South Orange, NJ May 18, 2022 – Are Major League Baseball games too long? "Yes" say 61 percent of self-described avid fans and 52 percent of sports fans, according to a new poll.
Of those surveyed, just 32 percent of avid fans and 37 percent of sports fans said no, games are not too long.
The poll was conducted by the Seton Hall Sports Poll May 6-9 across 1,512 adults throughout the United States. The poll features a national representative sample weighted on U.S. Census Bureau figures for gender, age, ethnicity, education, income and geography and has a margin of error of +/- 3.2 percent, with margins for subgroups higher in accord with smaller sampling size.
"Baseball has long been considered America's pastime," said Professor Charles Grantham, Director of the Center for Sport Management. “But perhaps Americans don’t have that much time to pass in the 21st century. By and large sports fans – particularly younger fans – would like a faster game. At the same time, baseball, more than almost any other sport, is a game of tradition and some fans are reluctant to accept change.”
Would You Watch More if the Games Were Shorter?
When asked whether they would watch more baseball if the games were shorter, a generational gap appears in the data, with double digits separating the youngest from the older demographics. This gap is highlighted by a 21-point difference between fans aged 18-34 and those 55 plus.
Age Breakdown for Would You Watch More
Among sports fans 18-34 years old, 59 percent said they would watch more MLB if the games were shorter (31 percent said no), while among self-described avid fans of the same vaunted demographic, 66 percent said they would watch more as opposed 25 percent who said they would not.
For those aged 35 to 54, sports fans said yes to the tune of 46 percent, while 36 per cent said no, they would not watch more baseball if the games were shorter. Among avid fans of this age group, 55 percent said yes, they would watch more, while 39 percent said no.
Of those aged 55 plus, just 38 percent of sports fans said yes, they would watch more, while an even greater 44 percent said no. Among this older demographic those who described themselves as avid fans, 54 percent said yes, while 33 percent said no.
The length of games is an issue that MLB has attempted to address with several initiatives and proposals over recent years to speed things up. The findings of this most recent survey of the American public would seem to indicate that MLB is a) correct in attempting to do so and, b) still has work to do. Respondents to the poll were asked how they felt about certain measures designed to speed up the game.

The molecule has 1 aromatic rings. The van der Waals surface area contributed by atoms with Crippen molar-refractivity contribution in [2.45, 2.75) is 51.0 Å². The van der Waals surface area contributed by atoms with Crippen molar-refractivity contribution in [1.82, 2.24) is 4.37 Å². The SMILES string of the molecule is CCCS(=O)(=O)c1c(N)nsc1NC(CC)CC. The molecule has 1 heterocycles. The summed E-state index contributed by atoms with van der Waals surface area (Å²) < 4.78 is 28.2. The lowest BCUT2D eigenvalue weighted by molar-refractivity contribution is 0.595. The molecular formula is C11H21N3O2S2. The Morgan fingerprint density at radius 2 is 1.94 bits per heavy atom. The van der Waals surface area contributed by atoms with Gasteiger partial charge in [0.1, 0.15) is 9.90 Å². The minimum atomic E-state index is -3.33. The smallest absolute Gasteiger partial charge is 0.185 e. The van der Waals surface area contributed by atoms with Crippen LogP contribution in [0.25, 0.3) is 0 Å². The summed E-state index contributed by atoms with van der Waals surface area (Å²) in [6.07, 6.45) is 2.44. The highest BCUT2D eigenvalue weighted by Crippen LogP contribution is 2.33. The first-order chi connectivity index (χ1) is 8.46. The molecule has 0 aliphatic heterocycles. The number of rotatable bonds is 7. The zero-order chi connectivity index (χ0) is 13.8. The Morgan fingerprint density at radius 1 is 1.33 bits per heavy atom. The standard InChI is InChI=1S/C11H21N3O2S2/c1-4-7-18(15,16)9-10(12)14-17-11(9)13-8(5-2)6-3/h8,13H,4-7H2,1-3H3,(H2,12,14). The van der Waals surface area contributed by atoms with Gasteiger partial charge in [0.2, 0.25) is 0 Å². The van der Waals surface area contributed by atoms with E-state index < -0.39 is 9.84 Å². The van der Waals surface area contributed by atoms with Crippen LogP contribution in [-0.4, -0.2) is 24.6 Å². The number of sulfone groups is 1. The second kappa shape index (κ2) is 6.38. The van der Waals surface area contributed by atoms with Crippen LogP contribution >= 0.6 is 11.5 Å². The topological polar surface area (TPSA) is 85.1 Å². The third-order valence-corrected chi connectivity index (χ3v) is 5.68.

Pitch Clock? 68 Percent of Avid Fans Say Yes
One such measure, coordinated across the minor leagues, included a pitch clock giving pitchers 14 seconds to deliver a pitch or 18 seconds with runners on base. Amongst a sample of 132 games, 20 minutes on average were reduced from games.
Presented with that evidence, respondents were asked whether MLB should adopt a pitch clock and 68 percent of avid fans and 54 percent of sports fans said yes, with only 23 and 25 percent respectively, opposing it, showing more than a 2 to 1 margin in favor of the pitch clock.
Age Breakdown for Pitch Clock Support
In terms of a pitch clock, 70 percent of avid fans and 63 percent of sports fans ages 18-34 were in favor of such a device, with only 23 and 22 percent opposing it, respectively.
Among ages 34-54, support for a pitch clock was 67 percent for avid fans and 55 percent for fans, with 26 percent (for both age groups) not in favor.
Among the oldest demographic, ages 55 plus, support for the pitch clock was 65 percent among avid fans and 45 percent among sports fans. Just 20 percent of the avid fans in this oldest set opposed, and 27 percent who described themselves as fans said likewise.
PitchCom Has Wide Support, 3 to 1 Margin for Avid Fans
Another idea the executives at MLB are exploring to speed up the game is the new PitchCom system, already adopted by many teams. The system, introduced this year, allows pitchers and catchers to communicate digitally without hand signals using technology to verbally communicate through a band in the pitcher’s cap. The system is also thought to be a way to reduce sign stealing.
When polled about the new PitchCom system, 68 percent of avid fans and 54 percent of sports fans said they are in favor, with only 21 and 24 percent respectively opposed, a 3 to 1 margin for avid fans, more than 2 to 1 for fans.
Age Breakdown for PitchCom Support
Broken down by age groups:
Among those 18-34, avid fans support the use of the new technology by 71 percent to 20 percent. Among sports fans, PitchCom enjoys 60 percent support with just 23 percent opposed.
For those ages 35-54, 72 percent of avid fans support the use of PitchCom, with just 22 percent opposed. For sports fans, 57 percent support it, with 22 percent opposed.
Although there is support for PitchCom among those aged 55 and up, it is not as great. Among avid fans in the oldest age group, 52 percent support it with 22 percent opposed. Among sports fans in general in this age group, just 42 percent support the use while 26 percent are opposed.
"Even an established product needs to fine tune on occasion and listen to contemporary customer requirements," said Seton Hall Marketing Professor and Poll Methodologist Daniel Ladik. "These latest innovations from MLB – which have a great deal of support amongst the younger demographic – shows that the league has taken to heart the needs of what it hopes is its future fan base."
Questions with charted breakdowns and an online version of this release may be found here.